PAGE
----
There are several ways that multiple owners may acquire title to Texas real estate by deed. Whether a particular form of co-ownership applies depends on the relation of the owners to each other.
General Principles of Joint Ownership of Texas Real Estate
Under common law principles, each co-owner was presumed to hold title with rights of survivorship. Rights of survivorship means that, upon the death of an owner, that owner’s interest in the real estate passes automatically to the surviving owner or owners. The last surviving owner receives the entire property.
A presumed right of survivorship can have the unintended effect of disinheriting a deceased owner’s heirs. Assume two unrelated owners acquire property for real estate investment. In this context, the owners probably do not intend for the property to pass to the surviving owner upon the death of one of the owners. But if the right of survivorship is presumed and the deed does not provide otherwise, that is exactly what will happen. The deceased owner’s interest will pass to his real estate investment partner instead of his family.
Because of the risk of disinheritance, many states—including Texas—enacted laws to change this presumption of rights of survivorship in jointly owned property. Section 101.002 of the Texas Estates Code provides:
If two or more persons hold an interest in property jointly and one joint owner dies before severance, the interest of the decedent in the joint estate: (1) does not survive to the remaining joint owner or owners; and (2) passes by will or intestacy from the decedent as if the decedent’s interest had been severed.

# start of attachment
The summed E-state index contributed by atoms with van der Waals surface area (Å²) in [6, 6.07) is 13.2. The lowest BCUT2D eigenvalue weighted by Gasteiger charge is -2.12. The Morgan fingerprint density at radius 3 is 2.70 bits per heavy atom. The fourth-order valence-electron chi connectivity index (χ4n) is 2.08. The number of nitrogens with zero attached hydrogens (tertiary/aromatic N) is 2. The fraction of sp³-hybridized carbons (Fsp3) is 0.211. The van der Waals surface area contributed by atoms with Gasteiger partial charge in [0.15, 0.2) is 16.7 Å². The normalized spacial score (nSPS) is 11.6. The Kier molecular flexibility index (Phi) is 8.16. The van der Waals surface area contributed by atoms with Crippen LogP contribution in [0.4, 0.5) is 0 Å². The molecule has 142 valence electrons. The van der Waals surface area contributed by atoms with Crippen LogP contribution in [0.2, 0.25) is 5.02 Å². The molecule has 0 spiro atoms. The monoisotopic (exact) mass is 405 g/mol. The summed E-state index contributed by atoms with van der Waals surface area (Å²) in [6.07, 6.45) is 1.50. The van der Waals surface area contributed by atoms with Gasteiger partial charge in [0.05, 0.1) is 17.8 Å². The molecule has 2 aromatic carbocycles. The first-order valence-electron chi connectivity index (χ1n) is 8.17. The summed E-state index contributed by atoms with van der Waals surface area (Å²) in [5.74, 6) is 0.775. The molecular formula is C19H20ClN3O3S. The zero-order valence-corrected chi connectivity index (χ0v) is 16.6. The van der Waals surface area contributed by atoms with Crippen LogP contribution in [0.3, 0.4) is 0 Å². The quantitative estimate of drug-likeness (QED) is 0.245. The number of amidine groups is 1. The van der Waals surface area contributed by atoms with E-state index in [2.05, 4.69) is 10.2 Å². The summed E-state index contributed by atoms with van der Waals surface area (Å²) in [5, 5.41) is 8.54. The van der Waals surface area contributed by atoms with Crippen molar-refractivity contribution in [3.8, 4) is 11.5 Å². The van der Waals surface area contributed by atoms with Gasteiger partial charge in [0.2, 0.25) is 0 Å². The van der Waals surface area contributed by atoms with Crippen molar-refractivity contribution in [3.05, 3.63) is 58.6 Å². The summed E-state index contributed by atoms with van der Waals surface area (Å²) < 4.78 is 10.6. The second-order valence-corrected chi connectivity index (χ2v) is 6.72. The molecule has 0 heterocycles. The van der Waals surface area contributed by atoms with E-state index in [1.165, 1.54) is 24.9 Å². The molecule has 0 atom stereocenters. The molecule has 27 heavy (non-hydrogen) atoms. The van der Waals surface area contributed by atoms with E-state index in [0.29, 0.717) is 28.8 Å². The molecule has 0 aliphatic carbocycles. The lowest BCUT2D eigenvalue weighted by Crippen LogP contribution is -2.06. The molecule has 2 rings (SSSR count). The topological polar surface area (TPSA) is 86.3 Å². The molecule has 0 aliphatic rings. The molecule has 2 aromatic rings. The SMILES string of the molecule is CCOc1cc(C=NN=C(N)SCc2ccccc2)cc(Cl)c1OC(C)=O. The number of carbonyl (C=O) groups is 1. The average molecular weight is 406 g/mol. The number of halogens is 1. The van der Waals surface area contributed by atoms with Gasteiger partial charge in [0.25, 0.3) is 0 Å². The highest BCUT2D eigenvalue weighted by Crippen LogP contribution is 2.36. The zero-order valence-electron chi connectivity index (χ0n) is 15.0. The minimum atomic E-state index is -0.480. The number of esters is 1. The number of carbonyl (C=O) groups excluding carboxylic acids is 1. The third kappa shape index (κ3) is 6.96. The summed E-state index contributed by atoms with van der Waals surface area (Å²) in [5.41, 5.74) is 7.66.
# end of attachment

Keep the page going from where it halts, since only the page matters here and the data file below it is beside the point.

In other words, the default rule in Texas is that jointly owned property does not include a right of survivorship. But this is only a default rule. There are several ways joint owners can use Texas deeds and related documents to change this result.
Co-Ownership by Owners That Are Not Married to Each Other: Tenancy in Common and Joint Tenancy with Right of Survivorship
If joint owners of Texas real estate are not related to each other, there are two ways they may hold title to Texas real estate: (a) as tenants in common or (b) as joint tenants with right of survivorship.
Texas Tenants in Common (Joint Tenants Without Right of Survivorship)
Owners that hold title to Texas real estate as tenants in common are under the default rule mentioned above. When one owner dies, his or her interest passes through his or her probate estate. It does not automatically pass to the surviving joint owner.
Ownership as tenants in common is complicated by Texas community property law. With certain exceptions, Texas community property law presumes that any interest in real estate acquired by a married person during the marriage is jointly owned as community property with that person’s spouse. That rule applies even if the spouse is not listed on the deed to the property. This means that—in addition to the wording of the deed—actual ownership of the tenant-in-common interest depends on:
- the marital status of the person listed on the deed;
- whether he or she acquired the property during the marriage; and